What happened

Immediately after leaving port ( sailing at approximately 100rpm,) a crack was discovered on the collar attached to the cylinder cover of the main engine #4 cylinder exhaust valve (C valve.) The crack extended approximately 70mm from the top edge toward the center of the collar and approximately 50mm in a downward direction. As the crack on the top surface extended to the base of the valve casing’s center cylinder, the situation was reported to the bridge and request was made for speed reduction of the main engine and for the engine to be stopped at the next possible location. 40 minutes later, the main engine was stopped and anchor was dropped.
Other cylinder exhaust valves were examined for cracks. Approximately 7~70mm long cracks were discovered on a total of 15 exhaust valve casings which included spare exhaust valve casings.
Among the 15 exhaust valve casings including spare valves with cracks, 13 of them exhibited cracks occurring between the cam-side collar attachment bolt hole and the base of the valve cylinder. The cracks cut across the collar from the edge of the flange toward the valve cylinder. Although the worst cases exhibited cracks extending right to the base of the cylinder and cracks emanating from opposite edges almost connecting, there was no deformation etc. of the concerned areas.

Repair

Based on the condition of the cracks, for the time being, only the #4 cylinder B valve and C valve which had the worst cracks were replaced and voyage was recommenced towards the next port of call (Nagoya.) Decisions for repairing the cracks were based on manufacturer recommendation. Slight cracks were ground off, metaloc adhesive was applied toward those cracks which could be repaired (9 units,) and those which were extremely damaged (4 units) were unloaded and scrapped.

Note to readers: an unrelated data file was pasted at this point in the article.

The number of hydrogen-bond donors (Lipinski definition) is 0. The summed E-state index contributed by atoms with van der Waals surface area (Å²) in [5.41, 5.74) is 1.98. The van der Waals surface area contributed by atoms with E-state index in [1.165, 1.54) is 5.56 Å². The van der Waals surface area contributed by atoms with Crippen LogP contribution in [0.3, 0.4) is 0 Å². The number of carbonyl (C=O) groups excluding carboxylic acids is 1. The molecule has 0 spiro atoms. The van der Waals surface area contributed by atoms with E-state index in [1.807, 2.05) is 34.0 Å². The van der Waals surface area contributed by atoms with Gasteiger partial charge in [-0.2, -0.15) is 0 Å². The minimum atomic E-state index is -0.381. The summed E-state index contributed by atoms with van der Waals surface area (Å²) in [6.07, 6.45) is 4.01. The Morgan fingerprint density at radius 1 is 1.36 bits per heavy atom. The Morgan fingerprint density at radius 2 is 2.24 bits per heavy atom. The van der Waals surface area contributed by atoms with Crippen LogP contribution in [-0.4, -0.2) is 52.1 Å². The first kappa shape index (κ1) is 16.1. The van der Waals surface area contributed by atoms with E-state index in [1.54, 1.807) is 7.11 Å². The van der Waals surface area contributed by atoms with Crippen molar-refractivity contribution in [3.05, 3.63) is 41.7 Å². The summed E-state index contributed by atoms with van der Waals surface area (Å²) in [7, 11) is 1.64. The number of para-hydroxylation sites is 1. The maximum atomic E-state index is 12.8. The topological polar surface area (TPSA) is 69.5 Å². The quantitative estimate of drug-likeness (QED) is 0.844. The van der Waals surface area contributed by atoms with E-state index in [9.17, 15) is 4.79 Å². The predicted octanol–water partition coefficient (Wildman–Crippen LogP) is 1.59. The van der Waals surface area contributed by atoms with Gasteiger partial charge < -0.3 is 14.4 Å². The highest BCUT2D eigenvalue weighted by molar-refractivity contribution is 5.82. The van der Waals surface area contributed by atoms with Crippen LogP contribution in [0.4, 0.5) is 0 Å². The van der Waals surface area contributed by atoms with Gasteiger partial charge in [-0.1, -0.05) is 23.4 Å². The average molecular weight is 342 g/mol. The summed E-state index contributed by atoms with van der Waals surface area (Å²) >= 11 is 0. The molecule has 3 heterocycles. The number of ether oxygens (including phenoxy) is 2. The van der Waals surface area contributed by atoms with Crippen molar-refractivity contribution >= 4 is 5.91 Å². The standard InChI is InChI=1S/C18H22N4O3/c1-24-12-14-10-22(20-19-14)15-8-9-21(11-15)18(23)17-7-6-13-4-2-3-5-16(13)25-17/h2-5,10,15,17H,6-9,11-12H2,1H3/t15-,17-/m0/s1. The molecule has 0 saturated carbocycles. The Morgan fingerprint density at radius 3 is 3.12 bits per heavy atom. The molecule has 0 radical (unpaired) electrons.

Root causes

Although it is unknown when the cracks on the edges of the exhaust valve casings formed, it is assumed that they did not form recently. As such, although a determination of cause is difficult, the over- tightening of the clamping bolts on the exhaust valve casing is conceivable as one cause.
Assuming that the attachment of the exhaust valve and tightening of the attachment bolts were carried out by the manual book, as the nuts have hitherto been tightened with an impact wrench, it is conceivable that it would be quite easy for over-tightening to occur and it is speculated that the cracks formed and worsened due to repeated over-tightening over the long-run. The location of the cracks tend to be concentrated between the cam-side bolt hole of the exhaust valve casing and the center cylinder, structural and material problems are also conceivable. alt text

posted 03 Dec '18, 02:04

Dec. 3, 2018, 2:04 a.m.
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